After World War I as a result of plebiscite Olsztyn stays in German rule. Polish inhabitants are under pressure of strong germanization politic. Since 1920 the city is an office of Union of Poles in East Prussia.

After World War II badly damaged Olsztyn returns to Poland.

Olsztyn is a very interesting tourist attraction. Thanks to both its location within lakes and many saved relic buildings. Here we can admire late gothic cathedral from XV-XVI century, bishops' palace from XVIII century and the remains of city wall from XIV-XV century, especially one of two gates formerly guarding entrance to the city - the Wysoka (High) gate. In the middle of XIX century the gate had a function of a prison. Here was held Wojciech Ketrzynski - historician, publicist, ethic researcher and a fighter for Polishness of the Warmia and Masuria lands. Also worth seeing is the city hall from XVII century and the apartment houses from XVII-XIX century. However the biggest attraction is a castle of Warmian clergy council. Built in 1346-1353 consists of one wing on northeastern side of the rectangular courtyard. To the castle, surrounded by a moat, a person can get only from the Lyna river side using drawbridge. In XV century the southwestern wing was added, and in XVI century the tower had changed its shape to round with rectangular base. The tower is 40 meters high. The 12-meter high defensive walls are supported with a line of shorter walls with towers. Castle's walls remain partially connected with city walls making a powerful bastion. At that time the castle is managed by Warmian clergy council, with bishop of Warmian, and since 1454 was subordinated to the order. This made the castle play a major role in Polish - Teutonic Order ward. In 1410 the castle surrenders without a fight. During Thirteen Years' War it changes the side of conflict frequently, and in 1466 stays in Polish rule. The Teutonic Knights are threatening the castle once more in 1521, but after failed attempt they cease attacks. In 1516-1521 Nicolas Copernicus is becomes an administrator of the castle and in 1524, 1531, 135 and 1538 he comes here as an inspector. In XVI century the castle becomes a home of two Warmian bishops and a great writers: Jan Dantyszek (1538, 1541) and Marcin Kromer (1580). In 1758 a new drive to the castle is built. Also a new wing is built, and simultaneously some part of walls and front of the complex is being demolished. In 1772 the castle changes its owner to the management of land properties. In 1779 its honorable guest is Ignacy Krasicki. Consecutive reconstructions take place in 1845 when the drawbridge is replaced by a dam connecting the castle with the city, soon after the moat was dried. In 1901-1911 the castle is entirely restored. Since 1921 the castle is a host of museum, and in 1945 entire castle becomes Masurian Museum, today the Museum of Warmia and Masuria.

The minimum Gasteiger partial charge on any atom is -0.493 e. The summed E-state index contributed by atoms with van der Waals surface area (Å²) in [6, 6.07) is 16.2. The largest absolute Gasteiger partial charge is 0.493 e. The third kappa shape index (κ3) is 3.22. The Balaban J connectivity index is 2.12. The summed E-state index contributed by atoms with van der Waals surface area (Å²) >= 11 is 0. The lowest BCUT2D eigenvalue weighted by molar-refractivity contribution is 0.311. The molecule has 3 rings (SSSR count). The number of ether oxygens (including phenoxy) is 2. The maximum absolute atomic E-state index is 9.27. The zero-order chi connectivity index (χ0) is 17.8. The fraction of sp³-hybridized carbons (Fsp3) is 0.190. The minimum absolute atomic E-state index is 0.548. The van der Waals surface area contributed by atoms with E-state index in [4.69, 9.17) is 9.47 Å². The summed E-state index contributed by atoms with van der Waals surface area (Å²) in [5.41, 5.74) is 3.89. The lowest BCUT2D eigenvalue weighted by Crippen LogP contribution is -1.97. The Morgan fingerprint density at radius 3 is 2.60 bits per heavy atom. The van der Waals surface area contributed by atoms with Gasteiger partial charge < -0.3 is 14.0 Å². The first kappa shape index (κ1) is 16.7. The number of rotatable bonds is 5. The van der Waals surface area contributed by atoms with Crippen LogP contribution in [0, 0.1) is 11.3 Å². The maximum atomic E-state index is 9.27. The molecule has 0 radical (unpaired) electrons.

See also: Old postcards

Go: Up Back Forward

Copyright © 2001-2009 Marek Januszewski. All rights reserved.

Valid HTML 4.01! Valid CSS! Cheap and
reliable web hosting